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STOCKHOLM/MADRID, Jan 30 (Reuters) - Scandinavian airline SAS (SAS.ST) said on Friday it had struck a deal to sell most of its money-losing Spanair unit to a Spanish consortium for one euro, leaving it with a 2.2 billion Swedish crown ($266 million) charge in the fourth quarter.
SAS, which has been struggling in recent years to turn itself around and become more profitable, had abandoned an earlier effort to sell Spanair in June of last year after it was unable to secure a deal on acceptable terms.
SAS said it sold 80.1 percent of Spanair to a public-private consortium from the Spanish region of Catalonia but the Scandinavian firm will still be responsible for Spanair debts following the deal.
“In summary, the financial effects from Spanair’s 2008 result and this transaction on the SAS Group in 2008 will be a negative effect of 4.895 billion crowns reported as discontinued operations in the 2008 financial statements,” SAS said.
Of that total, 2.72 billion crowns was booked in the first three quarters of last year while 2.18 billion will be accounted for in the fourth-quarter results.
The fourth-quarter charge consists of a 712 million crown capital loss, 907 million for one-off restructuring costs and an additional 560 million for Spanair losses in the quarter.
The consortium groups Catalana d’Iniciatives — a private equity group including some of Spain’s biggest banks and builders — with regional tourist authorities, a Barcelona exhibition centre and businessmen in local tourism.
SAS, half-owned by Sweden, Norway and Denmark, will own the remaining 19.9 percent of the Barcelona-based airline and retain Spanair’s debt, which SAS said last March was around 260 million euros ($334 million).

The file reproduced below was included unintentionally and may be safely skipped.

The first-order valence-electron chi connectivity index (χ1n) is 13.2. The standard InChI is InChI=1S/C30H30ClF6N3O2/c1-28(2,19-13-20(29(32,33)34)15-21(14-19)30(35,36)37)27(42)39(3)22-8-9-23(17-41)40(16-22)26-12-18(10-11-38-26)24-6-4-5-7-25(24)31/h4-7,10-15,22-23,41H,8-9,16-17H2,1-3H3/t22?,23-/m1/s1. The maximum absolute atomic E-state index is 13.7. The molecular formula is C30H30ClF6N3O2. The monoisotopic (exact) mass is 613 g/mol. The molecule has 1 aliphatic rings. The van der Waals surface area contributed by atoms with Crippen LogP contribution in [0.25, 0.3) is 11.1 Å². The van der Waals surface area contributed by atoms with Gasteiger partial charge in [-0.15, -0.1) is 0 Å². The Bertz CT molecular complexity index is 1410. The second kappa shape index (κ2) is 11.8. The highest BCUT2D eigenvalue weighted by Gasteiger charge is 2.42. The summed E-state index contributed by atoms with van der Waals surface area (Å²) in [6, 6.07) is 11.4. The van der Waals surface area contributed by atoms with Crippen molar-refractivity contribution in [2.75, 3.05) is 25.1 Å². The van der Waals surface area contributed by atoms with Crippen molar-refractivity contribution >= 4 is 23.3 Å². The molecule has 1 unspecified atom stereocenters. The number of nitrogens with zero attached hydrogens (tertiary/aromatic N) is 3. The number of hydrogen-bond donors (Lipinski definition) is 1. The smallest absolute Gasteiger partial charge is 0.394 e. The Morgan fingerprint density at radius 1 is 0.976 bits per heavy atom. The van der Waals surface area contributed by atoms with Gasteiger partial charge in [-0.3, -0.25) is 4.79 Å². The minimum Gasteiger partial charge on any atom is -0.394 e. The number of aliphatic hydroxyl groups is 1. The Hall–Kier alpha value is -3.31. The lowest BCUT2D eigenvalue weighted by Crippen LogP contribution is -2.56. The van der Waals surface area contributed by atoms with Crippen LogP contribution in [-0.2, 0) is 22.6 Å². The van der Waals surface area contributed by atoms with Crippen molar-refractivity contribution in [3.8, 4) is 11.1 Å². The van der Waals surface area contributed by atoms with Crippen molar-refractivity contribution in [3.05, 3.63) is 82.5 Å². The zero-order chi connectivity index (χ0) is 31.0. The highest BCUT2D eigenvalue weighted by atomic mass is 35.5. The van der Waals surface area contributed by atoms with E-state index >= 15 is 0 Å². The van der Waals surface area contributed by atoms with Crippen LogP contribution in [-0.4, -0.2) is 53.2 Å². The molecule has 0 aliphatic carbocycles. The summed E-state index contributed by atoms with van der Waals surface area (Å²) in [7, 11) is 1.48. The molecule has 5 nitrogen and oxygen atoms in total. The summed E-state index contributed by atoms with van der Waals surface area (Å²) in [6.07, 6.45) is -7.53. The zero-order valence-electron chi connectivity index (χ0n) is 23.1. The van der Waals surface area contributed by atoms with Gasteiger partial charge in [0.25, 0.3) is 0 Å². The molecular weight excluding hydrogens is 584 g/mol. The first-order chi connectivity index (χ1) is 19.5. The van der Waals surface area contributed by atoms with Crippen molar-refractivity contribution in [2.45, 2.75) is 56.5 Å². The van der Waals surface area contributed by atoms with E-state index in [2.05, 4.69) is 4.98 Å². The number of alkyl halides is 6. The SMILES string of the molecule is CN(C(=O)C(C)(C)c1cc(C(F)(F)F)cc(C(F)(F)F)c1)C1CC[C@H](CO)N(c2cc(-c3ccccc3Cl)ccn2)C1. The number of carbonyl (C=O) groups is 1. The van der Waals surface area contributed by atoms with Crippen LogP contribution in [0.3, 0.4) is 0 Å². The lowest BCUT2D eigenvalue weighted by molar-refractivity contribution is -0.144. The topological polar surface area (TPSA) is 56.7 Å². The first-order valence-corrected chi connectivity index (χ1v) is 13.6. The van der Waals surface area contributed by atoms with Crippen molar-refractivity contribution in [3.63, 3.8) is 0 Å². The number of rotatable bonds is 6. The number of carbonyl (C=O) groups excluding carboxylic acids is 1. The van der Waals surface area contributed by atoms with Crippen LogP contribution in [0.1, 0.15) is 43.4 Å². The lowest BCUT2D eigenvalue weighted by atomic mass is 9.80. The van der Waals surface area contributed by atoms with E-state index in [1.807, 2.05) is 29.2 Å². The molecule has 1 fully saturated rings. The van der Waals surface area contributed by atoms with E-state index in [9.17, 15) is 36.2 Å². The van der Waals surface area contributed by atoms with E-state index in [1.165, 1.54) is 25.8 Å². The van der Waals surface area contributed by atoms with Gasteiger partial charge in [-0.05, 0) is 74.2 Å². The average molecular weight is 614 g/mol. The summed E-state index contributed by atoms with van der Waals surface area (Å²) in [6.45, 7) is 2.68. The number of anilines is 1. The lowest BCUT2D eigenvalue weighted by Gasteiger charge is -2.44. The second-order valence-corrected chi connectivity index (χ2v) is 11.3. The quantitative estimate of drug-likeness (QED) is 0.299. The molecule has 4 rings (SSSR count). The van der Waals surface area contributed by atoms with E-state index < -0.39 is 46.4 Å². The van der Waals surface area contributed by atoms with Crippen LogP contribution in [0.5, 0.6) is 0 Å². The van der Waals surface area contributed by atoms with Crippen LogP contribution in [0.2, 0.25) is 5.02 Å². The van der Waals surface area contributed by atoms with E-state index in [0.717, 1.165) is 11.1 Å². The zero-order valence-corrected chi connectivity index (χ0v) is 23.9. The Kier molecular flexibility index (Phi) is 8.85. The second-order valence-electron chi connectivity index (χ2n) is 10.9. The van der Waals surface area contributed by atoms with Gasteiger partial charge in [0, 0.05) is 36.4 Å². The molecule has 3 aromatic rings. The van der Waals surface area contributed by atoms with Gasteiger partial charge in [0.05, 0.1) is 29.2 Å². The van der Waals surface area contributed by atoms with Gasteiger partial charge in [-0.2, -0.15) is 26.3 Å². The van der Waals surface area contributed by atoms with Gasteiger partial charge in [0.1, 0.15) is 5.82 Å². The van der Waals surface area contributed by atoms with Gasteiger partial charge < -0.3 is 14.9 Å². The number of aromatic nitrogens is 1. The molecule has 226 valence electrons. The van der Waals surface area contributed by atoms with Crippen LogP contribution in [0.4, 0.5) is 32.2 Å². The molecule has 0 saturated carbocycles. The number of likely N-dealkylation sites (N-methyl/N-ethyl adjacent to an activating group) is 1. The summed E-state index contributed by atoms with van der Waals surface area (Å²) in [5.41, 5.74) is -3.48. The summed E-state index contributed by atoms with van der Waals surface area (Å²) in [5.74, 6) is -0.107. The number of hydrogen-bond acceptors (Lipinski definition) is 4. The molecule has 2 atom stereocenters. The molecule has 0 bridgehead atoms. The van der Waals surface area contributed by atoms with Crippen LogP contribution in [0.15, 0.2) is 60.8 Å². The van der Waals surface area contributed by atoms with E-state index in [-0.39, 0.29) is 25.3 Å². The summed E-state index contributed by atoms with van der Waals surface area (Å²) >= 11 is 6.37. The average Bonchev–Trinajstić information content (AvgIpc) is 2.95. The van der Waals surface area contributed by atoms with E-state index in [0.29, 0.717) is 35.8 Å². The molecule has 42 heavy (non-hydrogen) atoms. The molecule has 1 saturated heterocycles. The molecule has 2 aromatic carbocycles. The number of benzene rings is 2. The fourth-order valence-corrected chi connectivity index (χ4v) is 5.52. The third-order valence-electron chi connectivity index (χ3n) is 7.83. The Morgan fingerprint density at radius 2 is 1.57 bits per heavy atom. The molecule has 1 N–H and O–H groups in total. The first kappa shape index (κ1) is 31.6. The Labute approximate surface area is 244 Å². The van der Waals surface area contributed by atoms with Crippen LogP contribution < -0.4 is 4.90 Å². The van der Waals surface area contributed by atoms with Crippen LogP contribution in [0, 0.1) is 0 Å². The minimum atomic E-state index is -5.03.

SAS will also continue to manage the firm on an operational basis, Iniciatives said.
“Due to unprecedented market conditions, the transaction will have a significant negative impact on the Q4 earnings of the SAS Group,” said SAS Chief Executive Mats Jansson in a statement.
Iniciatives Empresarials Aeronautiques said the new Spanair would boost capital to raise 100 million euros and would launch a three-year plan to swing the airline back into profit.
Spanair lost 515 million Swedish crowns ($62.35 million) in the first half of 2008.
“Following the transaction, 99 million euros of existing interest bearing indebtedness to SAS will remain outstanding and be amortized in line with Spanair’s future cash flow generation,” SAS said.
“In addition SAS will convert 20 million euros of existing loans to Spanair into equity in Spanair, and repay Spanair’s external loans of 18 million euros.”
SAS said it will continue to lease 18 aircraft to Spanair on market terms and remain as guarantor of 36 million euros for some operational undertakings of Spanair for a limited period.
SAS put the carrier up for sale in 2007 but potential buyers shied away from a purchase, deterred by high fuel costs, falling demand and overcapacity in the Spanish market. Two months after SAS abandoned its attempt to sell Spanair, one of the airline’s planes crashed on takeoff from Madrid, resulting in more than 150 deaths.
Reporting by Adam Cox in Stockholm and Ben Harding in Madrid; editing by Martin Roberts, Bernard Orr